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An aminoacyl tRNA synthetase (aaRS) is an enzyme that catalyzes the esterification of a specific amino acid to one of all its compatible cognate tRNAs to form an aminoacyl-tRNA. The synthetase first binds ATP and the cognate amino acid to form an aminoacyl-adenylate and release inorganic pyrophosphate (PPi). The adenylate-aaRS complex then binds the appropriate tRNA molecule, and the amino acid is transferred from the aa-AMP to either the 2'- or 3'-OH of the last tRNA base (A76) at the 3'-end. Some synthetases also mediate a proofreading reaction to ensure high fidelity of tRNA charging; if the tRNA is found to be improperly charged, the aminoacyl-tRNA bond is hydrolyzed.
- amino acid + ATP → aminoacyl-AMP + PPi
- aminoacyl-AMP + tRNA → aminoacyl-tRNA + AMP
Sum of 1 and 2: amino acid + tRNA + ATP → aminoacyl-tRNA + AMP + PPi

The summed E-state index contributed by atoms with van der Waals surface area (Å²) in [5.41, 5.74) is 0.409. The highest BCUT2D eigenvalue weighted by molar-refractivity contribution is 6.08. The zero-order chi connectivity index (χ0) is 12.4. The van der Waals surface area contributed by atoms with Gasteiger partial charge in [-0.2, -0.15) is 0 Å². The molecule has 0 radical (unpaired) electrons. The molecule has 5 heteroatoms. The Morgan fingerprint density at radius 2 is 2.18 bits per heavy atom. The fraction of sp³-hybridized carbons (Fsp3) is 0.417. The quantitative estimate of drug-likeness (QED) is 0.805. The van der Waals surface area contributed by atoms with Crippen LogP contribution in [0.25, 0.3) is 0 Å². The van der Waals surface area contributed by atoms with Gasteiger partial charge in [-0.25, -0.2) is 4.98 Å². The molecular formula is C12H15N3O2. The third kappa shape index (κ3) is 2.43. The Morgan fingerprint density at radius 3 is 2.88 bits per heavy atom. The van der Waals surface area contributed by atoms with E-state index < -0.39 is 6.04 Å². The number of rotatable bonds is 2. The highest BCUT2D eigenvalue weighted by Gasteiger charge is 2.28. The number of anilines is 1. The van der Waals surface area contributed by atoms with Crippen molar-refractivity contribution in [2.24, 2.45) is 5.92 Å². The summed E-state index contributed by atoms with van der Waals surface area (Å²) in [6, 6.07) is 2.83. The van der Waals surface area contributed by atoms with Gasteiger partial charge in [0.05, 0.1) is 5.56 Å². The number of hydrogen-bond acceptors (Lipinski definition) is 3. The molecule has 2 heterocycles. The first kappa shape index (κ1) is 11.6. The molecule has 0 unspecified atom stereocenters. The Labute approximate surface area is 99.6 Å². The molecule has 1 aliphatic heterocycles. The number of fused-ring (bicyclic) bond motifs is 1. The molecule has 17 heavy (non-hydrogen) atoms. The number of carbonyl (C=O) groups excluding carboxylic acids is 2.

There are two classes of aminoacyl tRNA synthetase:
- Class I has two common homologous peptide sequence motifs. It aminoacylates at the 2'-OH.
- Class II has three common homologous peptide sequence motifs. It aminoacylates at the 3'-OH.
The one exception to the above rule is PheRS, a class II enzyme that attaches Phenylalanine to the 2'-OH of tRNAPhe.
Protein biosynthesis: translation (prokaryotic, eukaryotic)
| see also disorders of translation and posttranslational modification|
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